It was a routine speech we got during our first day of basic training, delivered by a wiry little lieutenant: “Men, up to now you’ve been good, clean, American boys with an American’s love for sportsmanship and fair play. We’re here to change that.(Via.)
“Our job is to make you the meanest, dirtiest bunch of scrappers in the history of the world. From now on, you can forget the Marquess of Queensberry rules and every other set of rules. Anything and everything goes.
“Never hit a man above the belt when you can kick him below it. Make the bastard scream. Kill him any way you can. Kill, kill, kill – do you understand?”
His talk was greeted with nervous laughter and general agreement that he was right. “Didn’t Hitler and Tojo say the Americans were a bunch of softies? Ha! They’ll find out.”
And of course, Germany and Japan did find out: a toughened-up democracy poured forth a scalding fury that could not be stopped. It was a war of reason against barbarism, supposedly, with the issues at stake on such a high plane that most of our feverish fighters had no idea why they were fighting – other than that the enemy was a bunch of bastards. A new kind of war, with all destruction, all killing approved.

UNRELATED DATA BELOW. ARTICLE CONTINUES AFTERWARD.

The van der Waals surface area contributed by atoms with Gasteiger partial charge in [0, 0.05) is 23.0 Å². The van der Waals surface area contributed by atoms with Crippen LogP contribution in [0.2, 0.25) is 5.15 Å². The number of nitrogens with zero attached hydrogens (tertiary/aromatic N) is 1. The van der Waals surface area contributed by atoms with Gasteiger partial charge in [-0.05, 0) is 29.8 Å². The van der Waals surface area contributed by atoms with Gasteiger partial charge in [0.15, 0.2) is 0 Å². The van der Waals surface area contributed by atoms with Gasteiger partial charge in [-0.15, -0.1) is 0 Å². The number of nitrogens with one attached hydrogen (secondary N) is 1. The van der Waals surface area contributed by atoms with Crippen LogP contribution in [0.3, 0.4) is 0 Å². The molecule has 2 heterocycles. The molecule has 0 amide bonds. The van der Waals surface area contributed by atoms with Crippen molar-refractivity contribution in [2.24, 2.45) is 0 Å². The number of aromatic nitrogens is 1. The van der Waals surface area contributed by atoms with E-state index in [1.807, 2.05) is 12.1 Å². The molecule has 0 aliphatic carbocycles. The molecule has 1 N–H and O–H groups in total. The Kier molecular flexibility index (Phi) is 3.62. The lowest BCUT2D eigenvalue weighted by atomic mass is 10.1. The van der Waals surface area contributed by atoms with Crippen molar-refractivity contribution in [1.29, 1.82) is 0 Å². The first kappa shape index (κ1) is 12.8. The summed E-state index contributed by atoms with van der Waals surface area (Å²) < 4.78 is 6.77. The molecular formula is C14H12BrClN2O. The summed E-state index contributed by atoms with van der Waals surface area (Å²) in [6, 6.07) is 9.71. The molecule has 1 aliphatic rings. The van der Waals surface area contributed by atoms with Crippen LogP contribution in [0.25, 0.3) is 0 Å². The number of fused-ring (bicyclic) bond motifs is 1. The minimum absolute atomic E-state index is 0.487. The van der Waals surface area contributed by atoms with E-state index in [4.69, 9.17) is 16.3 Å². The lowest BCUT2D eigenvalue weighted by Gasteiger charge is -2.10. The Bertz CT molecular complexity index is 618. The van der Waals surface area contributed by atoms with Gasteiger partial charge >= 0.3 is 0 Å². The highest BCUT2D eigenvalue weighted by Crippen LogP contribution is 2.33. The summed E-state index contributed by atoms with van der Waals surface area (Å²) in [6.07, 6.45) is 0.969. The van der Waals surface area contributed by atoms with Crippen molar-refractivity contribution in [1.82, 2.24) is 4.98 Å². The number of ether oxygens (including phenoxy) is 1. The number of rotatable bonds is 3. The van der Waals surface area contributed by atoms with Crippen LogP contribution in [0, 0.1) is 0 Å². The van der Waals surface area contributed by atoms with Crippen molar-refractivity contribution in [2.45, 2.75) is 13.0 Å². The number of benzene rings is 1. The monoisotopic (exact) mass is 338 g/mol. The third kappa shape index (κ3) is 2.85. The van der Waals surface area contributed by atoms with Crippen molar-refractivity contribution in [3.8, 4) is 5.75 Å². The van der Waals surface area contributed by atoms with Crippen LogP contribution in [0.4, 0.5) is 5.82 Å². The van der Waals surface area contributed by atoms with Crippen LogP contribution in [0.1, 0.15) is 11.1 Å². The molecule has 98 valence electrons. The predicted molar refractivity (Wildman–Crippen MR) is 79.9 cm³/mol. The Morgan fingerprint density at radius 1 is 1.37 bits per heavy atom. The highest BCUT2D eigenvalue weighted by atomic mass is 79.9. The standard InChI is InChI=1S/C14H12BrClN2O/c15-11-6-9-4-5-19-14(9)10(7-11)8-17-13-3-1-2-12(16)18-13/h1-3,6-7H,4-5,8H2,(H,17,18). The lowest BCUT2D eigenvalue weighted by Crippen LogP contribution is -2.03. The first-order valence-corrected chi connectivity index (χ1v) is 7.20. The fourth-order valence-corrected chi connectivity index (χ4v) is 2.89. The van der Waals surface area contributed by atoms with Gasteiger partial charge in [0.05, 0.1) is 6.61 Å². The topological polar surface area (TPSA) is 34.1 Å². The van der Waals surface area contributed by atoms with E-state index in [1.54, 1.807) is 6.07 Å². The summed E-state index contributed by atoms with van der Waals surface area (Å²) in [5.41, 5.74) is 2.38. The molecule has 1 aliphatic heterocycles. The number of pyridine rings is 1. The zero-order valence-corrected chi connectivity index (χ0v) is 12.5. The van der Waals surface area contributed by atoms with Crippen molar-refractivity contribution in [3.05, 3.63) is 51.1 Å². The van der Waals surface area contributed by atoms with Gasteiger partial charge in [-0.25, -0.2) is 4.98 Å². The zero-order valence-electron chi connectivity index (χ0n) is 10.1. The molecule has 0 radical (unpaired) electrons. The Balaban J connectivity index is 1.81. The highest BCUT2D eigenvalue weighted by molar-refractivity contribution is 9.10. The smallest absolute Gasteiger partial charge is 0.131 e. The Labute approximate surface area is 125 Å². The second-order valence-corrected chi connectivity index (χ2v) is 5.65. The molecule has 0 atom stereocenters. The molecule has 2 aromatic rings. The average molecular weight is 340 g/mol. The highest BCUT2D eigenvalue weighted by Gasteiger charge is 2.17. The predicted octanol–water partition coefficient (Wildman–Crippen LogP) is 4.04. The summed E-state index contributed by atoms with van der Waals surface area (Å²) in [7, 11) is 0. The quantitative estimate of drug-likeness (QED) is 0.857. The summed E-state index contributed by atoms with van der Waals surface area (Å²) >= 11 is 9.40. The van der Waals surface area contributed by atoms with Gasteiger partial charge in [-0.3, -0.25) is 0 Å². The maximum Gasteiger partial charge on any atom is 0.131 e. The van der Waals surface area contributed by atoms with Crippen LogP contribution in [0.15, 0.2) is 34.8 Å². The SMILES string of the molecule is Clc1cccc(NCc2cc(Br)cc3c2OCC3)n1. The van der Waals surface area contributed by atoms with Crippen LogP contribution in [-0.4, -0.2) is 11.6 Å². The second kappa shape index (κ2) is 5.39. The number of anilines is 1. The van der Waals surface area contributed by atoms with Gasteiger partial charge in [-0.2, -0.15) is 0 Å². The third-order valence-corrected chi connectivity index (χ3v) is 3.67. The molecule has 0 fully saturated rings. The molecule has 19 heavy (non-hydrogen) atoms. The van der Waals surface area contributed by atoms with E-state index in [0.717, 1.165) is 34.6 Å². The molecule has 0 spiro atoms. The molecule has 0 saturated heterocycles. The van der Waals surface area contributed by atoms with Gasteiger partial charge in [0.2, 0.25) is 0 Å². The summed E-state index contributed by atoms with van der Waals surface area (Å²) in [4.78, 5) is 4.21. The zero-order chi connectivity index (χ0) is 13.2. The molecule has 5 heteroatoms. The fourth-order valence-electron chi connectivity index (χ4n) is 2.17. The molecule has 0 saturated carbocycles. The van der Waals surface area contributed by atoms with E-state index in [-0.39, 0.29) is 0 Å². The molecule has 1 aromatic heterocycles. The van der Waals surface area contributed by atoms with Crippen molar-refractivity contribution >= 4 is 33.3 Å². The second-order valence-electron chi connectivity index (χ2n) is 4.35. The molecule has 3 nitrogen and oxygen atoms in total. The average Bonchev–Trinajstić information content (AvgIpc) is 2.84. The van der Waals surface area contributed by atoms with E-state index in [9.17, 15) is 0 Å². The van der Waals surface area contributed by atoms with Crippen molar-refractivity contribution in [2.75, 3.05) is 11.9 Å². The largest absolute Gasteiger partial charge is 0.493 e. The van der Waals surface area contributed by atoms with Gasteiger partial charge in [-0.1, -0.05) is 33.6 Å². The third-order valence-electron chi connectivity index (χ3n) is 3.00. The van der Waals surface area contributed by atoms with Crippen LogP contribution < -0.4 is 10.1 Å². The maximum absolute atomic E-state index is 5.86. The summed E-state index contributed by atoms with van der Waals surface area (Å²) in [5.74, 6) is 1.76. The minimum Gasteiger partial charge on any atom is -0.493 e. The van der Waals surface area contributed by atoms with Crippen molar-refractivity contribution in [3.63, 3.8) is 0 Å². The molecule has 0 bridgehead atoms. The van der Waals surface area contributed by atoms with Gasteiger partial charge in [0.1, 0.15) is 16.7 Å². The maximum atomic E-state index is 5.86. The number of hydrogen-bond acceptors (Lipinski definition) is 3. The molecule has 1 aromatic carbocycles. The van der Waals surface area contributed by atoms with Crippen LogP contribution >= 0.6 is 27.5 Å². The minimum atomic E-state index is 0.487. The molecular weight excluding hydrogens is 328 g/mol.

A lot of people relished the idea of total war: it had a modern ring to it, in keeping with our spectacular technology. To them it was like a football game.
[Back home in America], three small-town merchants’ wives, middle-aged and plump, gave me a ride when I was hitchhiking home from Camp Atterbury. “Did you kill a lot of them Germans?” asked the driver, making cheerful small-talk. I told her I didn’t know.
This was taken for modesty. As I was getting out of the car, one of the ladies patted me on the shoulder in motherly fashion: “I’ll bet you’d like to get over and kill some of them dirty Japs now, wouldn’t you?”
We exchanged knowing winks. I didn’t tell those simple souls that I had been captured after a week at the front; and more to the point, what I knew and thought about killing dirty Germans, about total war. The reason for my being sick at heart then and now has to do with an incident that received cursory treatment in the American newspapers. In February 1945, Dresden, Germany, was destroyed, and with it over 100,000 human beings. I was there. Not many know how tough America got.
And seriously, folks: if we didn't love war so much, we wouldn't be contemplating this "economic meltdown" either. War, after all, is the polluted spring from which flows both material debt and ruinous destruction -- physical, mental, and spiritual.